Lady Banks' Commonplace Book is a blog for people interested in Southern literature, sponsored by booksellers who are members of the Southern Independent Booksellers Alliance (SIBA) and featuring the latest literary news and events around the South from Her Ladyship, the Editor.




"One benefit of summer was that each day we had more light to read by." --Jeannette Walls

It is officially summer at her ladyship's house on the North Carolina coast. She knows this not because her sugar snap peas have died back, not because her sunflowers have started to bloom. Not even because Memorial Day weekend looms and the evenings are filled with the crashes and bangs of over-eager neighbors too impatient to wait to set off the truckload of fireworks they purchased for the occasion.

No it is summer because of one indisputable sign: her ladyship, the editor, was at last driven to turn on the air conditioning in the house.

It is a step she defers as long as possible, preferring instead to have open windows and ocean breezes. But when the temperatures climb towards the 90s she caves to the resigned drooping looks of her dogs and cats and her own insufficiency of fans, and thus she closes the screens and the windows, shuts the back door propped open to let the four-footed residents of the house come and go, and flips the thermostat from "Off" to "Cool." "Cool" being something in the mid-70s.

Book PileThe flipping of the thermostat switch has an unlooked-for and curious effect upon her ladyship's reading. Her "reading spots" have changed. No longer able to endure the heat of the sunny back deck (even under the deck umbrella), she has been forced indoors. But her usual reading chairs -- situated by windows to take advantage of cross breezes, are no longer as inviting. The closed windows offer no breezes and the windows themselves, her ladyship freely admits, could do with a wash and are not at the moment very nice to gaze through dreamily in between chapters.

Instead her ladyship finds herself settling to read in parts of the house she tends to avoid because they lack sunlight and windows. Her large library table is once again stacked with books she has been meaning to get to. The living room couch, normally of use only for watching television and providing the dogs a soft place to sleep, is now a place to stretch out and read in the evenings, as it happens to be the room with the thermostat, and thus the coolest room in the house. The dogs are not unduly put out by this new habit, as they are as perfectly willing to sleep on her ladyship's legs as the couch itself.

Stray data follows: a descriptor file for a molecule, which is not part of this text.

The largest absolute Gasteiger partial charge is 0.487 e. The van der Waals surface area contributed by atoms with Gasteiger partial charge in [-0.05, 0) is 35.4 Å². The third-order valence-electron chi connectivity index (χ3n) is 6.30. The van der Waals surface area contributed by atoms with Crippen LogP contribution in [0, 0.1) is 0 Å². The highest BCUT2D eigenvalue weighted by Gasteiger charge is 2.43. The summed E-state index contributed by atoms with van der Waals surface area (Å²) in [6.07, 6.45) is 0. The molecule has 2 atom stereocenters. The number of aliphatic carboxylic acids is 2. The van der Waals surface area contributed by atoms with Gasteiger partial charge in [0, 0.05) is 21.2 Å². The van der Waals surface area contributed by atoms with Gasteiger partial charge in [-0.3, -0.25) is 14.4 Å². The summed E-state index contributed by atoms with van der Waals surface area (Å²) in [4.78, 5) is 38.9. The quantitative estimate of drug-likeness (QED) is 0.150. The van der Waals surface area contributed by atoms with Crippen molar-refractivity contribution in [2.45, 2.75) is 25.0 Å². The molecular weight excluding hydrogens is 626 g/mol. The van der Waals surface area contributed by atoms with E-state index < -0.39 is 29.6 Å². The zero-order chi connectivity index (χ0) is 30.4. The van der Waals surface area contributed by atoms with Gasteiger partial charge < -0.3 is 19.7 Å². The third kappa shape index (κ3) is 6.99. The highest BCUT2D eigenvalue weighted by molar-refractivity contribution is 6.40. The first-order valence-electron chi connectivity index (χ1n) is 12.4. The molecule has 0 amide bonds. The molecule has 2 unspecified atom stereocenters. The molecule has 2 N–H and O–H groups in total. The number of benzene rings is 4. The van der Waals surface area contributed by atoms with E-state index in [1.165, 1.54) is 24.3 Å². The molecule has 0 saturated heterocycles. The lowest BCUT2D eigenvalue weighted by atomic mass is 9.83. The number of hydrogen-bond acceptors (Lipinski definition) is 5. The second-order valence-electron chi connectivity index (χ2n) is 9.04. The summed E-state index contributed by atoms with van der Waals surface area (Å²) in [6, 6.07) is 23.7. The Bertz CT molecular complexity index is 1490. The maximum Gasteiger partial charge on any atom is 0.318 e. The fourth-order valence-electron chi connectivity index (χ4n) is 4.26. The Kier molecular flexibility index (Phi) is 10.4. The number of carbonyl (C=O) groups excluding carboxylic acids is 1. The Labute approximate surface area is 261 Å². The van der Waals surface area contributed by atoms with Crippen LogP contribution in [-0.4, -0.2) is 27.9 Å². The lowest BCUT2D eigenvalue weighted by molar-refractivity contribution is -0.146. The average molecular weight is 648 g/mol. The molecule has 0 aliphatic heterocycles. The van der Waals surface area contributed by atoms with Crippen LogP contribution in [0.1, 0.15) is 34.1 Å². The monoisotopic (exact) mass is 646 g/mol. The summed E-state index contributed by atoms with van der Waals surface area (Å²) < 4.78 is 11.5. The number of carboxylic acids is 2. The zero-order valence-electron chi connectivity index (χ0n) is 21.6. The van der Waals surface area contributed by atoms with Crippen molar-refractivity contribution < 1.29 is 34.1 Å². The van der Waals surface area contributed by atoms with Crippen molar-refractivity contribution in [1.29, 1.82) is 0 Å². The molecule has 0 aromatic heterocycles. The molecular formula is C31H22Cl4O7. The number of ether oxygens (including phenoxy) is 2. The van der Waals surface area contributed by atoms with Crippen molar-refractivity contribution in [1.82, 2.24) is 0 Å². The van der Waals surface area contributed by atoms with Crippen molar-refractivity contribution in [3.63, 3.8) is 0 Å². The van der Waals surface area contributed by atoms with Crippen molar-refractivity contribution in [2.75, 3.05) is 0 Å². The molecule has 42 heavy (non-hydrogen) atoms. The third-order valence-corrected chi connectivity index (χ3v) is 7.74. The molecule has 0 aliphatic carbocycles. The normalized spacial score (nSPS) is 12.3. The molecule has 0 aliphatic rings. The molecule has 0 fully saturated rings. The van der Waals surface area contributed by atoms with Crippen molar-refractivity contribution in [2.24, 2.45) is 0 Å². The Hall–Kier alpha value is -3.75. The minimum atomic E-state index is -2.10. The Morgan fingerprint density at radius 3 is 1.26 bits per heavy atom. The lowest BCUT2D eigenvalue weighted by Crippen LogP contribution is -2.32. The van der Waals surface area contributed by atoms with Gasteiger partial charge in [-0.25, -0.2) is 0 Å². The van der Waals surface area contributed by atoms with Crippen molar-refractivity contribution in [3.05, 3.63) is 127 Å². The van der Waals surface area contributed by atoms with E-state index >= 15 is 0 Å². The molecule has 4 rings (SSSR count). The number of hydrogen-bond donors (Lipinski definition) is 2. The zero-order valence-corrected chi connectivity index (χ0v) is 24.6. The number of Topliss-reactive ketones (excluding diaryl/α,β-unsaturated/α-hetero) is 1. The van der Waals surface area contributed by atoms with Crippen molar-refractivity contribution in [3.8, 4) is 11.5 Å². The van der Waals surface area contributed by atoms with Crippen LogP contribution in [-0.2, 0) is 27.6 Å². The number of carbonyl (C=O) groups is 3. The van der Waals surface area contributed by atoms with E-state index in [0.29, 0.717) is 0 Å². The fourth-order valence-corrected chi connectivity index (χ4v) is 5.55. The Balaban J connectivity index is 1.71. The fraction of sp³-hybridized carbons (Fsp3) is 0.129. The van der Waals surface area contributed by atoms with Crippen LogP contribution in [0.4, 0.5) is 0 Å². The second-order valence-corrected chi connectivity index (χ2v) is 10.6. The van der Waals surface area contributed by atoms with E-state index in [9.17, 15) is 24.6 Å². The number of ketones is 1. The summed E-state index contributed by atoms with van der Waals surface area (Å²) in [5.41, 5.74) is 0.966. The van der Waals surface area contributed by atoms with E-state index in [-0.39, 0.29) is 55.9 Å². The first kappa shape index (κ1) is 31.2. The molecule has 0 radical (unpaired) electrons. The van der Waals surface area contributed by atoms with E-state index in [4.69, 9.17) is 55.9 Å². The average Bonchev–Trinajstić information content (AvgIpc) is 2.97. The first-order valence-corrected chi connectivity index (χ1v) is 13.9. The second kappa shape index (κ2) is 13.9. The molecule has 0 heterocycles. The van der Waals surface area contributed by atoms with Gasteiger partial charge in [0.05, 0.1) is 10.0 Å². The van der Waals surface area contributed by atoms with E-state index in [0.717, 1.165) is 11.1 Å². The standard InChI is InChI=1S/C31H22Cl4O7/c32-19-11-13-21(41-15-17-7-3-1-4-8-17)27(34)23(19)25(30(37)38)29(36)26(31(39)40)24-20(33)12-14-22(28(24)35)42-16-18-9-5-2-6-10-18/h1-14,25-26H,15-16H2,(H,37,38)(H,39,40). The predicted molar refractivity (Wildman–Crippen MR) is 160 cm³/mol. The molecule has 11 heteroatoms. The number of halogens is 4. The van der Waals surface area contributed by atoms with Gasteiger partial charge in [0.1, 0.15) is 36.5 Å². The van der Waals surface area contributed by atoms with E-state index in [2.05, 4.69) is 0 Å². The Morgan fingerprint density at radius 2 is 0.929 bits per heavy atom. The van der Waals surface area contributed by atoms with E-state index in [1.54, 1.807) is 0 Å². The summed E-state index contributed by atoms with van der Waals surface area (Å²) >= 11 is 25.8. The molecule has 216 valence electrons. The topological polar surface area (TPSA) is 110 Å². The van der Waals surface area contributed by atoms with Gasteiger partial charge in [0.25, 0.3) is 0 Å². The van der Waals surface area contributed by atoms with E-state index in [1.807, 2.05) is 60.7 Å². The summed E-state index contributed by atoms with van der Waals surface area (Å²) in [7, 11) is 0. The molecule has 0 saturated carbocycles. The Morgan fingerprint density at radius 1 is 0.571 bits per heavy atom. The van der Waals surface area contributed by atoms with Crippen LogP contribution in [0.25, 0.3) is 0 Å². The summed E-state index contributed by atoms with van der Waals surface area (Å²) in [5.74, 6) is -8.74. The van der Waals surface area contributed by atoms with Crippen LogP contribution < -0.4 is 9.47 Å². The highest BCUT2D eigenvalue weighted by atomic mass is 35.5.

All this shuffling around of reading spots has also resulted in several new stacks of "books to read" in new locations -- interestingly enough more nonfiction on the library table, whereas the coffee table by the couch has piles of novels. Books piled by former reading chairs have remained where they are, waiting for the day her ladyship can turn off the air and open the windows again. Sometime in October, most likely.


Usually, when authors go on tour they visit bookshops, libraries, and schools, not to mention the occasional bar, coffee shop, and restaurant along the way. Last year Mr. Robert Macomber augmented his own book tour with something extra, and extra fun: he made a point of visiting Little Free Libraries in all the towns he passed through on his tour.

As might be imagined, the Little Free Library tour was wildly successful on social media. What is it about little houses filled with books that is so appealing? Because let's be honest, it's not just that the books are free. A plastic crate of free books wouldn't evoke the same enthusiasm, even if the books were all pristine editions of the week's bestsellers. No there is just something about the little houses, with their little windows and doors, and their shelves filled with a random and unpredictable selection of books that calls to readers. Little Free Libraries aren't just boxes of books, they are a little reading adventure on a post.